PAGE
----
Understanding the right sequence of materials and inventory required to build a house is essential to streamline the process and ensure that you use the correct materials.
We have highlighted the importance of material lists or takeoff lists, which provide the required details of materials, including their dimensions and quantities.
Starting from where to select the materials to buying them, our article “Materials list for building a house” offers insights on everything you need to know before breaking ground on your dream home.
Table of Contents
Order of Building Materials
Building a house requires materials to be ordered and used in a specific order.
The order of building materials typically starts with the foundation, plumbing rough-in, and electrical conduit.
This is followed by the concrete slab, framing, deck, and cornice.
Once the framing is complete, windows and doors are installed, followed by roofing.
Next, the electrical rough-in and plumbing top-out are completed, followed by the installation of the furnace, ducts, and condenser line-set for HVAC.
The fireplace, siding, insulation, drywall, and trim work then follow. The house is finished with the installation of cabinetry, paint, finishes, flooring, and landscaping.
Semi-custom and production home builders typically have homeowners choose materials at the beginning of the project. In contrast, fully custom home builders will order materials as they go.
According to reports windows, brick, and garage doors have the longest delays and should be ordered first.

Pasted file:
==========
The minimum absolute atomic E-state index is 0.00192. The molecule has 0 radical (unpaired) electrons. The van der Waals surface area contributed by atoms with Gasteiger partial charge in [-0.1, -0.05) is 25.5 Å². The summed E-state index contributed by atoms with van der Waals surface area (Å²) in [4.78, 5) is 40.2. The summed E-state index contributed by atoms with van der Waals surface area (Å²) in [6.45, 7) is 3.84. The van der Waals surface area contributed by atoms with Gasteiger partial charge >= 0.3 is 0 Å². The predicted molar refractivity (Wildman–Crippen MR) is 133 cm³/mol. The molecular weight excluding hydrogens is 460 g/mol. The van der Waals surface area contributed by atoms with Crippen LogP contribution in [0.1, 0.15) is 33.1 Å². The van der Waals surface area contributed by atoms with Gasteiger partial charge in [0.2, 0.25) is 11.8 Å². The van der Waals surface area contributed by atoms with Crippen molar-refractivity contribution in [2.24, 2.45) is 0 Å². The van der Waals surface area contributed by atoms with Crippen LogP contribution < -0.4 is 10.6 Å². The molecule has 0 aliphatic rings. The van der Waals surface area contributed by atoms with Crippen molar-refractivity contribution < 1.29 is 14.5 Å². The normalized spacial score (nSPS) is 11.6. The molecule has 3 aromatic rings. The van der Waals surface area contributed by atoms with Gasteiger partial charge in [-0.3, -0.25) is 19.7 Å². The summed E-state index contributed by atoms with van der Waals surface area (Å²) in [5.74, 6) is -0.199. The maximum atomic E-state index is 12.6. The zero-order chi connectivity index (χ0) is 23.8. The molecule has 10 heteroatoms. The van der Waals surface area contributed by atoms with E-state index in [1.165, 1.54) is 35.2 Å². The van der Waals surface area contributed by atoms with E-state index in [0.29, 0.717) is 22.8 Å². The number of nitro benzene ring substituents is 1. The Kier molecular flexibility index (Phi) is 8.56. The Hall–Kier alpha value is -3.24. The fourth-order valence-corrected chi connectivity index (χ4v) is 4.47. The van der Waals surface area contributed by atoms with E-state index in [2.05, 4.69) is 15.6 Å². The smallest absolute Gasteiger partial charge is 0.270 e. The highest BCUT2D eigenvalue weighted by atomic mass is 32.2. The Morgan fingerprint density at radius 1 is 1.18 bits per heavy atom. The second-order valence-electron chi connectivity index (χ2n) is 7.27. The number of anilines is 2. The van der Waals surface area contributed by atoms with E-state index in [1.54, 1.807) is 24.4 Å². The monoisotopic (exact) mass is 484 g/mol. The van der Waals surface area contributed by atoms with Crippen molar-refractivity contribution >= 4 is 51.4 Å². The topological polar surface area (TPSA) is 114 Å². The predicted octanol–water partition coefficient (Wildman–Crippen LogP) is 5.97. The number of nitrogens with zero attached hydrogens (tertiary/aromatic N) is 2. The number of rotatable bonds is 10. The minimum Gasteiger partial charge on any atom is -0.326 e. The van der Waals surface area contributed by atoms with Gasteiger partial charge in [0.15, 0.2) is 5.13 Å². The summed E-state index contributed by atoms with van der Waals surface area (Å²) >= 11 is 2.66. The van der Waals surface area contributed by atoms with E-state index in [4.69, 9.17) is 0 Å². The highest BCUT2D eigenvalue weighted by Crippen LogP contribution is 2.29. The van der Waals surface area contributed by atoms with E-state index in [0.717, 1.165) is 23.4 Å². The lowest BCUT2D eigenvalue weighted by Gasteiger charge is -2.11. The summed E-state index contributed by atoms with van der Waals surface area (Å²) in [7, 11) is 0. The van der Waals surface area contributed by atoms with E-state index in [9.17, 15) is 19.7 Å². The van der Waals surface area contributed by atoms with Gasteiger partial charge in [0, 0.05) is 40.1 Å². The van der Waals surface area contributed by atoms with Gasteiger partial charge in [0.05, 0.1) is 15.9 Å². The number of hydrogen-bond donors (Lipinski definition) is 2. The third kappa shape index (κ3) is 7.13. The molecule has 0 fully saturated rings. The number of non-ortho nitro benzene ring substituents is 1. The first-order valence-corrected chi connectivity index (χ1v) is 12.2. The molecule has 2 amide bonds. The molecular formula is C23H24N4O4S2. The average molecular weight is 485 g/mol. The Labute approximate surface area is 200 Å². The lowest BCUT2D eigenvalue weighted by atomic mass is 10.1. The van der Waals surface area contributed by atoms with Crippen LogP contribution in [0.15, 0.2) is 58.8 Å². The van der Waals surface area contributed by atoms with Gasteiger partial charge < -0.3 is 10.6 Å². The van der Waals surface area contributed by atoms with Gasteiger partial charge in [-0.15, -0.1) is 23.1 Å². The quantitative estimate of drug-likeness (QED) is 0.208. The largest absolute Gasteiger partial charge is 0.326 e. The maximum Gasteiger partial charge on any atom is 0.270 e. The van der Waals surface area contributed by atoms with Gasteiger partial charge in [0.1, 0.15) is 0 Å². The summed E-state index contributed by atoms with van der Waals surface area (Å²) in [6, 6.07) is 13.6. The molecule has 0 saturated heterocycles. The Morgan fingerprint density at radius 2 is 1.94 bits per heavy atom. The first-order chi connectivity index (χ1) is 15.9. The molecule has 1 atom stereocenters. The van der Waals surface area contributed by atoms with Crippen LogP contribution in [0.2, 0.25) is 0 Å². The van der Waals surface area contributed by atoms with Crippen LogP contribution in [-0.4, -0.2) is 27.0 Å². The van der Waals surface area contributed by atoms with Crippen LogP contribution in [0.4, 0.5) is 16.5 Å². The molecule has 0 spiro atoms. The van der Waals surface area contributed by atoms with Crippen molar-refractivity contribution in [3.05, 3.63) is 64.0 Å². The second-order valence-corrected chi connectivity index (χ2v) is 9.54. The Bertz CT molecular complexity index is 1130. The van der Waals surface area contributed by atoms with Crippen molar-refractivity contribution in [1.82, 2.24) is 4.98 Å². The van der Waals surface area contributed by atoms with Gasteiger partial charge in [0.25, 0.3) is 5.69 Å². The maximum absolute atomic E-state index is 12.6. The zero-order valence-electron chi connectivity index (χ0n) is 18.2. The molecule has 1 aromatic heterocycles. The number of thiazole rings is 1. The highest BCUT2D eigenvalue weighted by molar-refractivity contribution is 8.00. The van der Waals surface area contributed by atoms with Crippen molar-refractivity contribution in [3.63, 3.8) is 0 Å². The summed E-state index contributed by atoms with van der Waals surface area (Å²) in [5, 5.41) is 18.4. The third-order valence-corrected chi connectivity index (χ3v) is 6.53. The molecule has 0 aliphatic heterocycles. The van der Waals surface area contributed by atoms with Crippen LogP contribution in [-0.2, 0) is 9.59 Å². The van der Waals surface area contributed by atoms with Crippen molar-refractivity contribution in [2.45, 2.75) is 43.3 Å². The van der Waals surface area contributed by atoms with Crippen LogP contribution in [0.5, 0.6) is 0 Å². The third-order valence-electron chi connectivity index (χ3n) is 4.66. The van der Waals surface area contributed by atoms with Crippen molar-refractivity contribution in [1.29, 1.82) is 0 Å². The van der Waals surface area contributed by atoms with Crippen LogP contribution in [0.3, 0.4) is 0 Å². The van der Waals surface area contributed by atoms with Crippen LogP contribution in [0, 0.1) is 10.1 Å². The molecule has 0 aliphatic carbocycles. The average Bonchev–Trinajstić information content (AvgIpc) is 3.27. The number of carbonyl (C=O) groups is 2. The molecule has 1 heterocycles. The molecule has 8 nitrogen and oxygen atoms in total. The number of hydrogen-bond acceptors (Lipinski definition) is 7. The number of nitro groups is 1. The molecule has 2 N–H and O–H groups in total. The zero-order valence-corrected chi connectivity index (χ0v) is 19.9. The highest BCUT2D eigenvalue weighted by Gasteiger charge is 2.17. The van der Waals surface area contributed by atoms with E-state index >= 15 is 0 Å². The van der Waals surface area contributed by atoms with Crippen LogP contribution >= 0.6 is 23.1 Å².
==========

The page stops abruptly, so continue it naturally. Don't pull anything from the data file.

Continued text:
Materials List for Building a House
A materials list is a detailed inventory of all materials required to build a specific house plan.
It provides details on the type, dimensions, and quantities of materials needed, helping to reduce errors and minimize waste.
There are two primary reasons builders and contractors use a materials list: cost estimation and time-saving.
Creating a comprehensive materials list can take several hours, and it can be more complex for intricate designs.
Every plan in the house plan collection has a materials list available for purchase.
This is an essential purchase for anyone building a house plan as it helps to provide more accurate cost estimates for better budget planning.
Using a software program such as Snap Estimating, PlanSwift, or Esti-Mate can help generate a personalized materials list.
Subcontractors can also provide materials lists, but buying materials on your own ensures that you won’t face liens on the property.
It is essential to note that finish materials can add up to equal the cost of the shell materials, so they must be considered in the overall budget.
Delays on Building Materials (How to Work Around Them)
Building a house requires a careful and methodical plan to prevent unnecessary delays.
Some materials have longer lead times or delays before they are delivered to the job site. The longest delays are with windows, brick, and garage doors.
Therefore, it is best to order these items first to avoid delaying the construction process.